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Rust Medical Center to add 120 beds

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Presbyterian’s Rust Medical Center at Unser and Wellspring in Rio Rancho was designed to accommodate expansions to meet the needs of a growing population. A project slated to start this summer will add capacity for up to 120 more beds and additional services. (Courtesy photo)

Presbyterian’s Rust Medical Center at Unser and Wellspring in Rio Rancho was designed to accommodate expansions to meet the needs of a growing population. A project slated to start this summer will add capacity for up to 120 more beds and additional services. (Courtesy photo)

ALBUQUERQUE, N.M. — Presbyterian Healthcare Services is bringing cancer patient services to its Rust Medical Center in Rio Rancho as part of an $80 million expansion project expected to begin this summer and add about 100 new jobs to the workforce.

The project involves building a new six-story patient tower on the northwest side of the existing facility and expanding an area of the second floor above the emergency department entrance.

The tower will have capacity for up to 120 additional beds, including 24 orthopedic beds, 24 medical/surgical beds, the cancer center and a physical therapy gym.

The second-story space will have four operating rooms and 12 to 15 preparation/recovery bays.

“We’re really excited, especially to bring the cancer center to this side of town,” said hospital administrator Jeff McBee. “The treatments take their toll – they really weaken the body – and to keep that close to home is very, very important.”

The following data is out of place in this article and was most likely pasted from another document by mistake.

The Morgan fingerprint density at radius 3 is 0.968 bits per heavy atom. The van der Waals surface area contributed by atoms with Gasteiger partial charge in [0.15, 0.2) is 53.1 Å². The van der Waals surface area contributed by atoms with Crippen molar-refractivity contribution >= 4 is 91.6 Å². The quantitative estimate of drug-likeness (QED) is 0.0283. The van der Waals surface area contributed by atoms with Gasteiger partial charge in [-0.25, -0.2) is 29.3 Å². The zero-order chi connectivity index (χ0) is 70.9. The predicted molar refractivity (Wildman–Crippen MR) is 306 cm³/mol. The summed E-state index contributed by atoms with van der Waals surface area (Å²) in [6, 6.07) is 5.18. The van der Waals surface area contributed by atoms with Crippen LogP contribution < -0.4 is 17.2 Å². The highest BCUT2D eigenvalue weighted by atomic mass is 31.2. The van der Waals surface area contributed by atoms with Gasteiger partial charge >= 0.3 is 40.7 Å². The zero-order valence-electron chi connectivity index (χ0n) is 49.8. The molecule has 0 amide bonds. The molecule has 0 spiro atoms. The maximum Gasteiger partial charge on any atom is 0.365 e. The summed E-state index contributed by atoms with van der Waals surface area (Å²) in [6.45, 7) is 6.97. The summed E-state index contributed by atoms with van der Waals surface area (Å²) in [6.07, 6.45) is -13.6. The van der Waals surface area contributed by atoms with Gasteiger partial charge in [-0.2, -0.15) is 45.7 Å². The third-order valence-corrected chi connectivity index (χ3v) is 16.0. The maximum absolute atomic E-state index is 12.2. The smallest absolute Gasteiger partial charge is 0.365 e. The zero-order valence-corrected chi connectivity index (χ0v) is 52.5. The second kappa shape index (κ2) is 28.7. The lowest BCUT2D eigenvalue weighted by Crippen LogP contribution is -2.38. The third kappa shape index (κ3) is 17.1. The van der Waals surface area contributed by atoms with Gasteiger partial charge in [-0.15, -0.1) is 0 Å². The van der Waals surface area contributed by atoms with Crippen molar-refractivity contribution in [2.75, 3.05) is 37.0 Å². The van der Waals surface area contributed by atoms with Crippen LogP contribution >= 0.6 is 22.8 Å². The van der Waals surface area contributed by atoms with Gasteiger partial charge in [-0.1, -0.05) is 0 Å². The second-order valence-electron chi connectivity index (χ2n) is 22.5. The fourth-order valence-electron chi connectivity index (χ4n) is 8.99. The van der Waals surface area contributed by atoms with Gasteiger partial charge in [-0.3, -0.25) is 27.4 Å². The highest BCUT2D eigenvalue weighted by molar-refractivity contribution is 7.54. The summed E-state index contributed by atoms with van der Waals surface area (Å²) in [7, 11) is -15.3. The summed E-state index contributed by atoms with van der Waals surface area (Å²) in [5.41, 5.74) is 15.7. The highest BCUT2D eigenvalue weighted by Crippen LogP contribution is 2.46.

The Rio Rancho hospital at Unser and Wellspring opened in October 2011 with 68 beds. But the plan was always to expand to meet the needs of the growing population, he said.

Rust discharged 6,113 patients, excluding newborns, in 2013, a 21 percent increase over the number in 2012. And the number of beds available at Presbyterian’s Downtown Albuquerque hospital will be reduced as a renovation project converts many two-bed rooms to private rooms.

Another factor in the timing of the expansion is the September expiration of the impact fee moratorium the Rio Rancho City Council approved last year, McBee said. The moratorium eliminated infrastructure-related fees the city charges for commercial development.

McBee estimated it saved Presbyterian about $800,000.

Presbyterian is financing the expansion with a blend of bond money and operational cash. It has hired the same firms involved in the original building project for the expansion, architects Dekker/Perich/Sabatini and contractor McCarthy Building Cos.

McBee expects the project to begin in June and be complete by late 2015 or early 2016. He expects it will add about 100 new jobs to the Rust Medical Center workforce of 658.

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